Posted on October 3, 2011 by Eva O’Brien
On September 2, 2011, President Obama directed EPA Administrator, Lisa Jackson, to withdraw the agency’s proposal to lower the primary National Ambient Air Quality Standard (“NAAQS”) for ozone, a component of smog. The Administration’s justification for abandoning the proposal to tighten this air standard was the importance of reducing regulatory burdens and uncertainty for business at a time of uncertainty about an unsteady economy. As a result, the 8-hour ozone NAAQS will remain at the current level of 0.075 parts per million (“ppm”), instead of being reduced to between 0.070 ppm and 0.060 ppm, as EPA had proposed. Unless pending litigation results in the court speeding up the process, it is not expected that EPA will review this NAAQS final rule again until 2013.
Although the ozone NAAQS is not being reduced, the existing 0.075-ppm standard will result in significant areas of the country being designated nonattainment. As a result, proposed industrial projects will be required to undergo more rigorous Nonattainment New Source Review permitting, and will need to offset nitrogen oxides and volatile organic compound emissions. States with nonattainment areas may need to impose new emissions restrictions on existing sources as part of their State Implementation Plans in order to achieve compliance. These consequences are not without costs.
Nonetheless, the Obama Administration’s action temporarily subdues the significant controversy that the March 2008 proposal and September 2009 revision had generated. In the Bush-era’s March 2008 proposal, by attempting to establish the primary and secondary ozone NAAQS at 0.075 ppm, the primary standard was higher than the 0.060 to 0.070 ppm range recommended by the Clean Air Scientific Advisory Committee. This resulted in allegations from environmental groups that the EPA was ignoring science in favor of business groups, while business and industry generally thought the standard was still too stringent. Subsequently, EPA’s formal announcement in September 2009 regarding reconsideration of the rule to include lower standards led to heavy criticism that its estimate of cost impacts were too low, that the rule would strongly and negatively impact jobs and the economy, and that the agency was ignoring the science in order to push the philosophical agenda of environmental activist groups.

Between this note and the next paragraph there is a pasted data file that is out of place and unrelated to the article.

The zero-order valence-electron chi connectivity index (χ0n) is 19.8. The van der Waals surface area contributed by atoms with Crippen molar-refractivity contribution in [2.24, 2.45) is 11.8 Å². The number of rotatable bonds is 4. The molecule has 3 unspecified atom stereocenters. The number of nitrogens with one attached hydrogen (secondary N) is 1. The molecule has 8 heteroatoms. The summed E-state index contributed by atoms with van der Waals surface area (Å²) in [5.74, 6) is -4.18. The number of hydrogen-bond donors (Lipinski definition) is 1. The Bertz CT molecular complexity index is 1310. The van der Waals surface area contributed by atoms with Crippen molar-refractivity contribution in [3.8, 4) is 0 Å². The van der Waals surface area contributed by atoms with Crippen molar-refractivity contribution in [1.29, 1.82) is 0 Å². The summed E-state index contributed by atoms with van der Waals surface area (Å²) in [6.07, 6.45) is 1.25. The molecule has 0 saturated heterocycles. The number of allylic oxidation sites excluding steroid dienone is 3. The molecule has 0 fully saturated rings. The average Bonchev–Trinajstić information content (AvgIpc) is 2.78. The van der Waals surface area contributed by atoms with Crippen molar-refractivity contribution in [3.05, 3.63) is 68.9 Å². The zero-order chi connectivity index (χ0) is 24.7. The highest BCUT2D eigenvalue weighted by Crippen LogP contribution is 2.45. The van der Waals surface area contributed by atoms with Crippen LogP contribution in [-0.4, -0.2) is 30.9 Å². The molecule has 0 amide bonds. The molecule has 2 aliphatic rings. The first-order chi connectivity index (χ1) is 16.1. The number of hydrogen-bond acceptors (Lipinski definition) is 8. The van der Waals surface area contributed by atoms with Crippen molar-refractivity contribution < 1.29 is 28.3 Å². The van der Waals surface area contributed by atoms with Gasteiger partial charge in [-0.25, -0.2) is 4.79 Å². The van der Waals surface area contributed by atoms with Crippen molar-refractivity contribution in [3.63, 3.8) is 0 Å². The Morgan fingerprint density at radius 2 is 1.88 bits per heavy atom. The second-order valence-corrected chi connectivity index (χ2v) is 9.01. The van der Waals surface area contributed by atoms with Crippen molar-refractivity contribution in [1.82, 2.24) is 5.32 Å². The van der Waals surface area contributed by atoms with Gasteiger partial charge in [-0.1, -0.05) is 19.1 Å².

Perhaps the maxim that a good negotiation ends with no side being completely satisfied is applicable here—the Bush-era standard of 0.075 ppm upsets environmentalists and industry alike. Unless the D.C. Circuit Court of Appeals turns up the timetable, both sides will have to be content (to be upset) until 2013. In the meantime, perhaps the more interesting aspect of the Administration’s action was the political move that prevents further wrangling by Congressional members—a stream of senators and representatives have been taking jabs at environmental regulatory aims that they argue will harm the economy and job creation. Throughout the NAAQS revision process, politics have certainly played a role, now to the point that perhaps electoral concerns may be directly influencing EPA’s regulatory agenda. As other regulatory measures are still in the cross-hairs, including the air toxics standards for industrial boilers (Boiler MACT) and mercury and toxics standards for utilities (Utility MACT), we will undoubtedly continue to see politics play an important role in the implementation of new air standards and regulations.
For further information or questions about this article, please contact the author, Eva Fromm O’Brien.